The politics of booze may not be of the greatest importance, but it does underscore how “the people’s business” is often conducted in state Capitol back rooms.
On Monday, a very brief Senate Tax Committee meeting stripped an omnibus liquor bill provision allowing Sunday growler sales.
Nixing the sale of growlers — refillable jugs used to transport beer from Minnesota taprooms — was the final step in killing efforts to expand Sunday alcohol sales.
Sen. Roger Reinert, DFL-Duluth, had led the fight to allow Minnesotans to choose going to a liquor store, or at least a taproom, to make a Sunday purchase. Reinert started the session hoping for across-the-board Sunday liquor sales. By this point in the session, he was down to the growlers, which are sold out of those little breweries popping up all over the state.
Reinert has been opposed by members of his own party, who, with a few exceptions, act like Teamsters union puppets when this issue comes up.
The Teamsters worry growler sales will re-open contracts with other liquor establishments. Though union officials did not return requests for comment Tuesday, they annually tag team with the Minnesota Licensed Beverage Association — heavily influenced by little Main Street liquor stores — to block Sunday sales.
Tuesday, Republicans of the libertarian stripe had a field day with DFLers.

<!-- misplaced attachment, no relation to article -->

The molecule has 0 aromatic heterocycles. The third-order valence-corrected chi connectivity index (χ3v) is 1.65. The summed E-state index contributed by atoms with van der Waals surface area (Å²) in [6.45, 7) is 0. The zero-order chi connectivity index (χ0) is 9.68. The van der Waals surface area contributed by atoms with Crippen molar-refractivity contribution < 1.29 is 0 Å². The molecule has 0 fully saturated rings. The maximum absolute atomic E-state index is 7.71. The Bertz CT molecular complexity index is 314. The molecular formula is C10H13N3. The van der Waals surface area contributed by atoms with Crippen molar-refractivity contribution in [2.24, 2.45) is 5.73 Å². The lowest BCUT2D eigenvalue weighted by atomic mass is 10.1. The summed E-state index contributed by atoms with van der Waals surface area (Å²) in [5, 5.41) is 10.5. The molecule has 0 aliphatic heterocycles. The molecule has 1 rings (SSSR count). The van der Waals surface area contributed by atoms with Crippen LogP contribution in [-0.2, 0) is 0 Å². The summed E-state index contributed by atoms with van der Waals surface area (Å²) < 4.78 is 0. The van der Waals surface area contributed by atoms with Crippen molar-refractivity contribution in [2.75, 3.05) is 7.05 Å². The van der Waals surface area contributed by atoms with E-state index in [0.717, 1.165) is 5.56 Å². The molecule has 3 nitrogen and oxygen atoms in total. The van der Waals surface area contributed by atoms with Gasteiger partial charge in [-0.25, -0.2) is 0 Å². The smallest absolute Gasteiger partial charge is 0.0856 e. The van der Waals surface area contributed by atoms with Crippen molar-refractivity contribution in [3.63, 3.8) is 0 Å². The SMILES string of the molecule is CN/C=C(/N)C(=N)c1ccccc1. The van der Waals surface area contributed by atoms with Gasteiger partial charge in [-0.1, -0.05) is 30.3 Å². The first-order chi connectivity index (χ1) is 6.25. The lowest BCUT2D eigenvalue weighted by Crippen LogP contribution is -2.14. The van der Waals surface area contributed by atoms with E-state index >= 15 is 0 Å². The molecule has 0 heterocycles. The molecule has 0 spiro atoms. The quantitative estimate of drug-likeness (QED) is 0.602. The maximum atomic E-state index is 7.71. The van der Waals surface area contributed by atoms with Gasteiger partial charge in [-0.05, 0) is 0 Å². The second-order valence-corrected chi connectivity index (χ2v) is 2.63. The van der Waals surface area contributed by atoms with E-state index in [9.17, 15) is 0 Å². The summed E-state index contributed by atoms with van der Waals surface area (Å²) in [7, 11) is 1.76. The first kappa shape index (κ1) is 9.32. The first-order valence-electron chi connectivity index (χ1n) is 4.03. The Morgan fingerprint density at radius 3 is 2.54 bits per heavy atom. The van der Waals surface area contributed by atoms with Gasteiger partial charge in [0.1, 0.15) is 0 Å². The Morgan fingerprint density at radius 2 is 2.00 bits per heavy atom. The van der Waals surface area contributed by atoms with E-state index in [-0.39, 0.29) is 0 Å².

Sunday sales = higher property taxes?
Three GOP senators — Jeremy Miller, David Osmek, and Branden Petersen — offered a series of amendments to the growler-stripped bill.
First up was Miller, of Winona, who every Sunday sees people in his district go to Iowa or Wisconsin for liquor they can’t buy in Minnesota. He offered an amendment that would allow local officials to determine whether liquor stores could be open.
He took a nice jab at the DFLers’ Teamster-coddling — his amendment prohibited deliveries to liquor stores on Sundays. (Some pols believe Teamsters oppose Sunday openings because it might force weekend work.)
DFLers didn’t have enough class to blush at Miller’s subtle shot. Rather, a couple of them blustered.
For example, there was Sen. Rod Skoe of Clearbrook, the Tax Committee chair.
“If you look across the state,” Skoe said, “you see a lot of municipal liquor stores.”
Those stores, he said, help communities hold property taxes down — but if the stores were to stay up seven days a week, instead of six, they wouldn’t be so profitable, therefore property taxes might go up.
Skoe called for “a study” to see how Sunday sales would affect property taxes.
Sen. James Metzen, DFL, St. Paul, who carried the liquor bill, said that the Miller amendment should not be supported because it had not “been heard in committee.”
To his credit, Metzen managed to keep a straight face, even though it’s obvious that DFLers are concerned about “committee process” only when it’s to their benefit.
Miller’s amendment was voted down — in a bipartisan way, it should be noted. (A substantial number of conservative Republicans oppose Sunday liquor sales on moral/religious grounds.)
‘People should plan ahead’
Next up was Osmek, of Mound, who offered an amendment that would put the growler provision back in the liquor bill.
Again, Metzen rose.
“We have to respect the Tax Committee,” he said.